Opinion: The invisible threat of domestic violence continues, even during a pandemic

Much of our attention, as Americans, has been focused on the effects of the current crisis related to our finances and health. Millions are adjusting to being suddenly unemployed, working from home and adhering to shelter in place orders. Wage loss, job insecurity and lack of access to resources plague our communities with worry and fear.

All but forgotten amid the new chaos, however, is a demographic in our country that stands to face the most damage by staying home. Domestic violence victims, and survivors, who already live with extreme levels of worry, and fear, on a daily basis are now forced to live in close proximity to their abusers. Due to the high risk of infection of COVID-19, Americans have been told that staying home is the safest option. But for those facing domestic violence, staying home arguably poses an even greater risk to their safety.

The invisible threat of domestic violence haunts the homes, and lives, of millions across our nation with no regard for age or gender. According to Centers for Disease Control and Prevention, around one in four women and almost one in 10 men experience sexual violence, physical violence and stalking, at the hands of intimate partners in their lifetimes. These statistics don’t include the 81 million men and women who have encountered psychological aggression from intimate partners. Additionally, a publication issued by Florida’s Center for Child Welfare reported that eight million children and youth were exposed to some form of family violence within the past year.

Domestic violence affects millions and the numbers of survivors, essentially, trapped in living situations with their abusers during this time must be staggering. These are individuals who have had no choice but to abandon physical safety measures, like a safety plan, that could have been implemented had the pandemic not transpired. And while the pandemic has served to complicate the challenges and concerns around domestic violence, it certainly hasn’t been the cause of them. Abusers simply leverage its resulting vulnerabilities, like constant physical proximity, overreaching control of the household finances and threats to the safety of children now home from school, compounded by the crippling emotional and psychological damage continually inflicted on survivors.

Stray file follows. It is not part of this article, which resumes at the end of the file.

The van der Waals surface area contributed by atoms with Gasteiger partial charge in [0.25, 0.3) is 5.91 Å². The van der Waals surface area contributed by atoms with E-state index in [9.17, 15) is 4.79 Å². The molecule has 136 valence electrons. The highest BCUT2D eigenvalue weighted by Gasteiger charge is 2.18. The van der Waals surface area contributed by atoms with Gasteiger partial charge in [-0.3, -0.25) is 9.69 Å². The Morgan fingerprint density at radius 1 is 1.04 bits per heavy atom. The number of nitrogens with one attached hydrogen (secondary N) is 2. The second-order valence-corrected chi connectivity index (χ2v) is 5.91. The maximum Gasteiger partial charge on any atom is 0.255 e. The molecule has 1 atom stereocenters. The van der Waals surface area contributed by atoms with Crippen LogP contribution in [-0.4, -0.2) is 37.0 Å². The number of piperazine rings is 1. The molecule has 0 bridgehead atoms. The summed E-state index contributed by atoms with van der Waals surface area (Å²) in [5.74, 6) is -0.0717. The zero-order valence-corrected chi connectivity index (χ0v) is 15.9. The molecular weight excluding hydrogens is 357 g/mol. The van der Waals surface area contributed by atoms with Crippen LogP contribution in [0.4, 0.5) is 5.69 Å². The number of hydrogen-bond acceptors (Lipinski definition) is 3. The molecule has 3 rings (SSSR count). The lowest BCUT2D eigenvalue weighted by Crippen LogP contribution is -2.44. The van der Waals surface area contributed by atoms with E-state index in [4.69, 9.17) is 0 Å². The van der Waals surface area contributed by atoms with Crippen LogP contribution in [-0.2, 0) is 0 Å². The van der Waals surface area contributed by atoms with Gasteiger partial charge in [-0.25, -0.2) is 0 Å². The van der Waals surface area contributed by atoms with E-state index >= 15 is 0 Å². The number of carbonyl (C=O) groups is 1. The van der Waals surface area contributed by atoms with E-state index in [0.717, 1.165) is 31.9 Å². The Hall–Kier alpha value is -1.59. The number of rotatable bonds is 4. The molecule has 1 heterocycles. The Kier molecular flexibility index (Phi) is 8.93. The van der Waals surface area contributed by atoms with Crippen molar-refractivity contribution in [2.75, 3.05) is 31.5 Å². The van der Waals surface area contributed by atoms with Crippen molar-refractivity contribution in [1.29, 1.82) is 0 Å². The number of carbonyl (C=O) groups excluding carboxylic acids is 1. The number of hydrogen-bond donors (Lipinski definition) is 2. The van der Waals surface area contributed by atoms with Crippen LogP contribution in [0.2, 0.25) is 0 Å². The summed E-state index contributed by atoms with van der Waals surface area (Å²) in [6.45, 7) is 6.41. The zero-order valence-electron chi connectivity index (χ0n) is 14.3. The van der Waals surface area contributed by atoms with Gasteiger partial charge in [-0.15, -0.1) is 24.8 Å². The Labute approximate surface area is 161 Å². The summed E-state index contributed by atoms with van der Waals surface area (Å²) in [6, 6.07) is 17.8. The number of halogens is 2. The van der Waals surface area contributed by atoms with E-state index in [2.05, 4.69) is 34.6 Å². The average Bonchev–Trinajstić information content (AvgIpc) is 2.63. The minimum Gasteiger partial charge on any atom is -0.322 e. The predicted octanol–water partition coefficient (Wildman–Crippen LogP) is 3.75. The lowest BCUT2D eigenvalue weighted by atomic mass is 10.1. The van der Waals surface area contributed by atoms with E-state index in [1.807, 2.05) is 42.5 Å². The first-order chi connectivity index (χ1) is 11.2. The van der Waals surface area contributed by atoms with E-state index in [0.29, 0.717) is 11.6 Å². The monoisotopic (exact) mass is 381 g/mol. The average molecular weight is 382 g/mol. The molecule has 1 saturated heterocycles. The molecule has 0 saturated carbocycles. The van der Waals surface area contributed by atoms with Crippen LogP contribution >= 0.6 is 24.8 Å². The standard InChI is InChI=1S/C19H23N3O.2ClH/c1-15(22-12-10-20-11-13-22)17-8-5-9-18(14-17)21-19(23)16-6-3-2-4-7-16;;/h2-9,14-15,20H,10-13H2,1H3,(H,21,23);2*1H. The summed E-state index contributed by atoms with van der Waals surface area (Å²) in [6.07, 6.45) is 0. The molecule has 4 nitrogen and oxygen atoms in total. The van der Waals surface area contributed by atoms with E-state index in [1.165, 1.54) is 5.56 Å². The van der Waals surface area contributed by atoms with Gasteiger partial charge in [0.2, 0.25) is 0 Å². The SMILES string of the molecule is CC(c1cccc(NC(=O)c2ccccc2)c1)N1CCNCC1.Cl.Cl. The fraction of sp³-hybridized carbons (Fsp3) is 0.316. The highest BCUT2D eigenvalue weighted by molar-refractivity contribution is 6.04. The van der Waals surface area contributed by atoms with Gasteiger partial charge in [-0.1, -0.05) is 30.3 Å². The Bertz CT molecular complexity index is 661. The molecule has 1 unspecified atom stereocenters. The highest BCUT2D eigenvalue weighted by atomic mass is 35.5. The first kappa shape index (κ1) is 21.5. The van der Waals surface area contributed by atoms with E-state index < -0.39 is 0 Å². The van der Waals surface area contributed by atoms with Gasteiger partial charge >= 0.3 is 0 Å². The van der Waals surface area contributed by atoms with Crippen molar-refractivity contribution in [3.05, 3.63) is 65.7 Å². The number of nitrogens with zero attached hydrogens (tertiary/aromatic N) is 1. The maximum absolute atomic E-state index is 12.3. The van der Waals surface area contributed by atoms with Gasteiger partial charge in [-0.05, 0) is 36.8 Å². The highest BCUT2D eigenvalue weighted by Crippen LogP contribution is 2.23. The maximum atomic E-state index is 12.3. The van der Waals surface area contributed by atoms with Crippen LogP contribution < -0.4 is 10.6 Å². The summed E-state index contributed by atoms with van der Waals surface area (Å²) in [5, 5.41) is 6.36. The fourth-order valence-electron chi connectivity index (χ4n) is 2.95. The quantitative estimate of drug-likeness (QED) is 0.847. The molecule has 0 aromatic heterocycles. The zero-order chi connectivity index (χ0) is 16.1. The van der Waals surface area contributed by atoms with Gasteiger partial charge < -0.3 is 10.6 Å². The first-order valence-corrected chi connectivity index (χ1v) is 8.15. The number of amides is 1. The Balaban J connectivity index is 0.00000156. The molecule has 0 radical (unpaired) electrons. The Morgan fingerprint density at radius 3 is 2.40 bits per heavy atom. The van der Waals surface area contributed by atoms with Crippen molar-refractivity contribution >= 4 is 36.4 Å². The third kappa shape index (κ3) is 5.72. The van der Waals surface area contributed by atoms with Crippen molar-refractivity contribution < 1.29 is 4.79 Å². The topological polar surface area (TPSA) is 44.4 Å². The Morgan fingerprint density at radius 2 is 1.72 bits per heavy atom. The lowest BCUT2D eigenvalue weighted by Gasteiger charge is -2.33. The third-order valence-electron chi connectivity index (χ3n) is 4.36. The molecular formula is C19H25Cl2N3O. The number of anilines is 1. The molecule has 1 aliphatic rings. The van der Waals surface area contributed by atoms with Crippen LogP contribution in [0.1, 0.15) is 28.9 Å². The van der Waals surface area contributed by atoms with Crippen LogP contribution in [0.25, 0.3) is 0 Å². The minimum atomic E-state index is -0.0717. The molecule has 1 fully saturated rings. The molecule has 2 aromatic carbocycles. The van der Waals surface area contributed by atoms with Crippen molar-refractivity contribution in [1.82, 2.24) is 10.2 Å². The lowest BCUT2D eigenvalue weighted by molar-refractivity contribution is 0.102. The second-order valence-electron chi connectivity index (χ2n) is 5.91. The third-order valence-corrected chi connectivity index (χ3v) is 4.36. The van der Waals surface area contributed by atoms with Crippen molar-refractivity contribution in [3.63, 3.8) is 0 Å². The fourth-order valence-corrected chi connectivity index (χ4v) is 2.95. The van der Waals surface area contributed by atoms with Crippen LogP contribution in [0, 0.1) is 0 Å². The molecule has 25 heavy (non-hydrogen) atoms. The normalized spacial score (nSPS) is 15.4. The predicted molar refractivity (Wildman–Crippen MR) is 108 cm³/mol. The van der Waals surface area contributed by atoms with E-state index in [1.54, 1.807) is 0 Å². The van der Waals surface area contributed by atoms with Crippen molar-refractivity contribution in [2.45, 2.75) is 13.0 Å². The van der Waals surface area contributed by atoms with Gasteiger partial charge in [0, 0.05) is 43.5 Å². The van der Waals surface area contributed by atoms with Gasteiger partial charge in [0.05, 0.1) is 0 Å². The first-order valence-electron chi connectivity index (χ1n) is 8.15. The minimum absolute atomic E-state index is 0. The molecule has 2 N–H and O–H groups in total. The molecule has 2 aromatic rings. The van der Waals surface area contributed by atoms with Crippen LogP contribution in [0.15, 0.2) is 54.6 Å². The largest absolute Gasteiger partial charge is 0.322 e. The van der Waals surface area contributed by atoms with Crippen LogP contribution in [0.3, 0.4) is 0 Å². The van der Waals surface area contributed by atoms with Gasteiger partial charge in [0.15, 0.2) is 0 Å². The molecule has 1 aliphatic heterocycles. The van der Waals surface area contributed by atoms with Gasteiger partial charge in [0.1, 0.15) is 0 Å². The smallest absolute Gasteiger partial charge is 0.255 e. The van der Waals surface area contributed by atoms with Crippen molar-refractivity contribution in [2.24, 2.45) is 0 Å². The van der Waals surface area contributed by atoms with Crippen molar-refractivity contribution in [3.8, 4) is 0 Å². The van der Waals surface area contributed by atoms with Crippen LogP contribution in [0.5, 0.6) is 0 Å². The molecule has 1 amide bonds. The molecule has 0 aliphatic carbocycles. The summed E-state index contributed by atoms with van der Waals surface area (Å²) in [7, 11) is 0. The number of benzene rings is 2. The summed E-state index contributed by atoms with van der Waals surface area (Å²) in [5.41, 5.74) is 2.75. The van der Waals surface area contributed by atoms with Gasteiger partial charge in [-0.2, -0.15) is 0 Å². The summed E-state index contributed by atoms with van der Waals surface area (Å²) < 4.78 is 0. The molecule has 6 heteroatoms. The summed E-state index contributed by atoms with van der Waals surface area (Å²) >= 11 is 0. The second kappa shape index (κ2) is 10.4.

With further light shed on the nuances, and complexities, of ongoing domestic violence; what place do businesses and companies have in the fray and what can they do to contribute to survivor and victim assistance in the long-term?

In short: action. And the number one action businesses and companies can take to aid those in the communities they serve is straightforward. Support survivors as they seek to increase their own safety and lessen their exposure to harm. One burden companies can ease for these individuals is the financial burden. Companies have scores of ways they can commit resources to help domestic violence victims, and survivors, get out of life-threatening home environments. Corporate partnerships and sponsorships between major companies and domestic violence organizations is, undoubtedly, beneficial and has its standing in sponsoring support on a grander scale, but I think we can do more. Particularly on a local level, companies have the capacity for initiatives that provide the immediate impact domestic violence survivors stand to benefit from the most.

Our newest corporate commitment is to offer no-cost services to domestic violence victims, and survivors, so that economic barriers are no longer a deciding factor in whether a victim of abuse can leave an unsafe home. We hope we won’t be the only ones. To maximize the opportunity to help people affected by domestic violence, we believe this kind of offering should be on the table at a national level, while being executed in a way that incorporates the expertise of local domestic violence authorities. Certified domestic violence shelters have the capabilities to effectively screen applicants for no-cost services to determine how best to meet their most urgent needs, as well as to provide support through any transitions. Once the shelter places eligible applicants in contact with companies who are ready to help, there should be no financial worry or concern left for these domestic violence survivors.

Access to meaningful help for domestic violence survivors will not end when the pandemic ends. We’ll make sure of that. Precariously unsafe living situations existed before global health concerns dominated our awareness and will continue long after those concerns have lessened. We have taken the actions necessary, and put plans in place, to prepare our company to integrate domestic violence assistance as a long-term fixture of our brand.

Businesses exist to serve. Now, and in the coming days, we have a real opportunity to serve by providing tangible support towards a great need across our country. It’s our chance as service providers to make a difference, and offer hope, to those facing domestic violence and feel overlooked in their communities. Extending company resources to help domestic violence survivors who urgently need to get out of dangerous situations is, we think, the truest definition of purpose-driven, socially conscious leadership a company could demonstrate.

 

Nick Friedman

Nick Friedman is the president and co-Founder of College HUNKS, the largest and fastest-growing junk removal and moving franchise opportunity in North America. Friedman started the business in college with his childhood best friend and now business partner, Omar Soliman, in a beat-up cargo van and has grown to over 100 franchises nationwide.  

You can learn more about the College HUNKS Hauling Junk and Moving spreading awareness via their social channels on:

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